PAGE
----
The Singularity meets Eastern mysticism in Human+, by U.K.-based writer and journalist Martin Higgins, a just-published science-fiction page-turner inspired by of futures studies, psychic spy research, and the transhumanist movement. Required reading for Turing Church discussions. See also this review on KurzweilAI.
“Each artificial neuron would communicate with the brain via electrical signals and would be able to wirelessly interface with external hardware, enabling brain-computer networking. Once such networking was established, David noted with interest, Internet telephony could be quite simply deployed. Synthetic telepathy, in other words.”
Such advanced brain-to-computer interfaces may be developed in a couple of decades, transforming us into a “telepathic” species. But what if we already have “natural” psychic abilities, emergent properties of quantum entangled neurons, waiting to be unlocked by appropriate training?
Would you prefer becoming more than human by means of nanotechnology or meditation? Should we develop technological immortality, or wait and wake up in an afterlife?
Or both? Can transhumanist human enhancement and the new-age human potential movement co-exist peacefully? Or are they on an inescapable collision course?
The answers come in bits and pieces as the story unfolds. The novel captures well the tension between human psychic potential and its bioengineered version, and the different mindsets of those who promote them.
David is the young man next door in a surreal New York of fast moving impressions — sometimes an artist, sometimes a drifter who spends his welfare checks on drugs. He sees things — things that shouldn’t be there. One morning in the subway he sees a beautiful young woman, and something makes him follow her.
David joins a “strange psychic group” and embarks on a high-tech training program to unlock his latent psychic powers. He becomes David McKinley, a highly paid futurist and expert of emerging technologies. His precognitive visions and ability to download information into his brain from elsewhere — perhaps from the Akashic records? — put him in the right place and time to develop a roadmap for inhalable “smartdust,” nanobots small enough to pass through the lungs and the blood-brain barrier, and able to connect with neural cells.
“The convergence of nanotechnology and biotechnology is creating an exciting new wave of drug delivery applications. When this technology is combined with other fields, the potential for further innovation increases exponentially. Nanotech has become an enabling technology, rapidly developing already established fields and even whole industries.”
Nanotechnology will change the world and the group’s new, highly capitalized technology company, Thetis, will lead the change and accumulate wealth beyond their dreams. But is this really how David wants to change the world? What happened to the beautiful vision of a world spiritually enlightened and awakened? Did something awfully wrong take its place?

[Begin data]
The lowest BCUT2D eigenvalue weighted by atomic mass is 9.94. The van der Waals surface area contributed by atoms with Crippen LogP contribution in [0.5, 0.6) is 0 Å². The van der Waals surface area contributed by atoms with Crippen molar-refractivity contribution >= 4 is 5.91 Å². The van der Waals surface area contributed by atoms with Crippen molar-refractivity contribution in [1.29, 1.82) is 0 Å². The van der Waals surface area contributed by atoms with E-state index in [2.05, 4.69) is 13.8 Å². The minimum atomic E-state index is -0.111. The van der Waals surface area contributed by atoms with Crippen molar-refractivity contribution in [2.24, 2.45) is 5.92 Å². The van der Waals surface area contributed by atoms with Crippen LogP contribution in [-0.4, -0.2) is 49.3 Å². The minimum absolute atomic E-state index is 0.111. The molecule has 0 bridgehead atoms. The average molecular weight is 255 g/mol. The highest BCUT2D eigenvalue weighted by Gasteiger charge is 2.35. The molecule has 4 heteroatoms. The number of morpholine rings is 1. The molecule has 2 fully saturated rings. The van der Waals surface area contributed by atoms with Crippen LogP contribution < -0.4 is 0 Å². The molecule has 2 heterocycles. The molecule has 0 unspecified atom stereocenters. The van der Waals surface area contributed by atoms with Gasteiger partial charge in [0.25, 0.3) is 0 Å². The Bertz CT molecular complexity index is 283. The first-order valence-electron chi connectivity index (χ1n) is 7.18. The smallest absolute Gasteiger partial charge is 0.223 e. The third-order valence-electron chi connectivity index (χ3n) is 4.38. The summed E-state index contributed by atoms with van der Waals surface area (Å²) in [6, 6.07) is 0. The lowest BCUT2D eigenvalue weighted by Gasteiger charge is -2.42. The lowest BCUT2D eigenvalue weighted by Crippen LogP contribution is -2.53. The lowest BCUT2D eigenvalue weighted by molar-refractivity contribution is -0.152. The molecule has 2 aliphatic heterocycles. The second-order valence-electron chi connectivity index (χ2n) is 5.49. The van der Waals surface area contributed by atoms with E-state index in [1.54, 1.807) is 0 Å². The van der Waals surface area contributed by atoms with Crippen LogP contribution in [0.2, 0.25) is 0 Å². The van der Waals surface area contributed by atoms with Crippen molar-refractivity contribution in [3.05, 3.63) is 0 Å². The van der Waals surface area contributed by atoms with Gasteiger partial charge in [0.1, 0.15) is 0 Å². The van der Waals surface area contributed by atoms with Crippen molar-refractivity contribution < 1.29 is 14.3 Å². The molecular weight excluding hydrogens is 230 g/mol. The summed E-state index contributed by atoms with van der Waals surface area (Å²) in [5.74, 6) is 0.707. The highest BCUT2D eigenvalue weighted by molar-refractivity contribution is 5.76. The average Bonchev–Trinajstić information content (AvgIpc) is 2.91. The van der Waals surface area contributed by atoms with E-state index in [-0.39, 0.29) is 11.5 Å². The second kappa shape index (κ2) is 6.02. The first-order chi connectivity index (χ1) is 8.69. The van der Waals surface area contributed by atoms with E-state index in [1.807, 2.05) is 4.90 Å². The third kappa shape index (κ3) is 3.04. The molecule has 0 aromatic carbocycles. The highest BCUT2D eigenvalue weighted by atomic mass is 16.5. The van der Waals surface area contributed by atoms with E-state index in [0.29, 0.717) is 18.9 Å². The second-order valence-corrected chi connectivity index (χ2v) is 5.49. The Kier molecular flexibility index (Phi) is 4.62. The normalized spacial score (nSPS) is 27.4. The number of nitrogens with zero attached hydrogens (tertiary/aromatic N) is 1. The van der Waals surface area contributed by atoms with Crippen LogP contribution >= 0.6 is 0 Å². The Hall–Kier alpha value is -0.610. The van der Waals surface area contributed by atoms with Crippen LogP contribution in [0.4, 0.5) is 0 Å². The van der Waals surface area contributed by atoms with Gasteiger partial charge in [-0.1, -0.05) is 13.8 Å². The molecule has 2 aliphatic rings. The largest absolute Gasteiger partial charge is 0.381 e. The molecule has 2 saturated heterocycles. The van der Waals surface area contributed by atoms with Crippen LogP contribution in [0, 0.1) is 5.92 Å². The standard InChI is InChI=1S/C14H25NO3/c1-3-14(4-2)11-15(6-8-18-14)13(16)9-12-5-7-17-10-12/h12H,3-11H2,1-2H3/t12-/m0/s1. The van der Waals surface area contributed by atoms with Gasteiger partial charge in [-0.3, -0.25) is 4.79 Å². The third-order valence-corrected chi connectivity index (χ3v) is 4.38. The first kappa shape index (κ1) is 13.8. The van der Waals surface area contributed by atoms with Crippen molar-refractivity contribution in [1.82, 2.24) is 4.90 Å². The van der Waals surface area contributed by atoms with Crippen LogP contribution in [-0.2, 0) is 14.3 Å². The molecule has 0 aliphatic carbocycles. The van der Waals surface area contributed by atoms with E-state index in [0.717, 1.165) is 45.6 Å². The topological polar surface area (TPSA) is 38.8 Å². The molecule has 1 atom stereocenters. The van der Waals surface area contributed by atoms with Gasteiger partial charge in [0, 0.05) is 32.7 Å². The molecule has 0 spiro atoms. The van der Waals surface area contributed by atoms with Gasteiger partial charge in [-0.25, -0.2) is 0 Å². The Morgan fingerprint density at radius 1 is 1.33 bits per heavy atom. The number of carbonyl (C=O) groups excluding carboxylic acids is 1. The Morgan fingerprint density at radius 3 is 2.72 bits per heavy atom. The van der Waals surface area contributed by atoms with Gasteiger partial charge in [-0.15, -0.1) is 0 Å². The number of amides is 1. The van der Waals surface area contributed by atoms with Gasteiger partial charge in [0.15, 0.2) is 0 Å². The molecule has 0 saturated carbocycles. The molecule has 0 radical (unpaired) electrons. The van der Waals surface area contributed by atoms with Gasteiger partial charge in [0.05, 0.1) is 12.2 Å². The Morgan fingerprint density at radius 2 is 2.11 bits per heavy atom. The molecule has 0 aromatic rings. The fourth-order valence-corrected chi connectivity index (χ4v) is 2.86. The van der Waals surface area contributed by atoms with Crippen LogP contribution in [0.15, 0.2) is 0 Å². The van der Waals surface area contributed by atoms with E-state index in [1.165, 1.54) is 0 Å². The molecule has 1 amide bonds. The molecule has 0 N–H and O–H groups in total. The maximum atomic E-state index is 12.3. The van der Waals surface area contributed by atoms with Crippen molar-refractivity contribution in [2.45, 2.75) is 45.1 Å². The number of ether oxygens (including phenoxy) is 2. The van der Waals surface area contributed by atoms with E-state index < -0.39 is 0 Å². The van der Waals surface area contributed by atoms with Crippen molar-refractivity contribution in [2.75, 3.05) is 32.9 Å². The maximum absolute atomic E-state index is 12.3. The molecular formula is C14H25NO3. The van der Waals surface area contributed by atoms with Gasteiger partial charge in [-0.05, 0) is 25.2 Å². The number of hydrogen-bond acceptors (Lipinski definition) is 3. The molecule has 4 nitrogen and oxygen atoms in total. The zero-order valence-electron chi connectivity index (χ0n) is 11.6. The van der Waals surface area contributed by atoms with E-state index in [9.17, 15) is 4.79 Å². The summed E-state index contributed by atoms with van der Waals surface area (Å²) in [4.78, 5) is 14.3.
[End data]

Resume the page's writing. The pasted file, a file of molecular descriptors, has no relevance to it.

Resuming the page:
Philip, the master mind, a charming psychiatrist with a spooky past, seems to have all the answers. But who is Philip, really? How does he influence Thomas Ames, the venture capitalist who pours his endless wealth into Thetis’ plan to take over the world? Perhaps Astrid, the enigmatic girl in the subway, David’s love at first sight, is the group’s means to control Ames? And what did Philip do, decades ago, to set things in motion?
At a mega party organized to showcase the forthcoming technological utopia to the elite, David meets Ruth, a journalist who doesn’t seem enthusiastic about their new world. Surprisingly, David’s psychic powers fail with Ruth. Even more surprisingly Lawrence, David’s friend and first psychic trainer, now sees Thetis and the new world that it is preparing as something evil, a betrayal of the initial vision of spiritual enlightenment. Lawrence and Ruth are set to uncover Ames’ — and Philip’s — schemes.
I am persuaded that transhumanist ultra-technologies will bring very radical change, someday soon. I am less persuaded of naturally occurring psychic abilities and otherworldly realms, but I hope to be wrong, because these things would be cool — very cool.
I am not aware of any reproducible experimental evidence, but as Arthur Clarke said, there are so many reports that they can’t be all wrong. I look forward to seeing new experiments and, if the result will be that we have no latent psychic powers, it is good to know that we will be able to engineer them. If psychic abilities are latent in some human, it makes sense to think that they can be enhanced and amplified by technology, just like other human abilities, and re-created for people without native abilities.
If both the Singularity and a spiritual awakening of psychic abilities are on the horizon, I would totally agree with Philip’s position: “Who’s to say the two can’t develop together — technology and human potential — perhaps should develop together?”
Though Higgins tries not to take sides and presents both sides’ viewpoints as objectively as it gets, we get a certain feeling that David, after his intoxicating techno-power trip with the elites, feels more and more close to Lawrence’s spirituality. But the last scene, climactic and hermetic, perhaps in the dream world, perhaps in the real world, or perhaps in an undefined in-between, leaves both options open.
I look forward to seeing Human+ the movie, and I recommend the book to everyone for a few hours of thought provoking reading pleasure.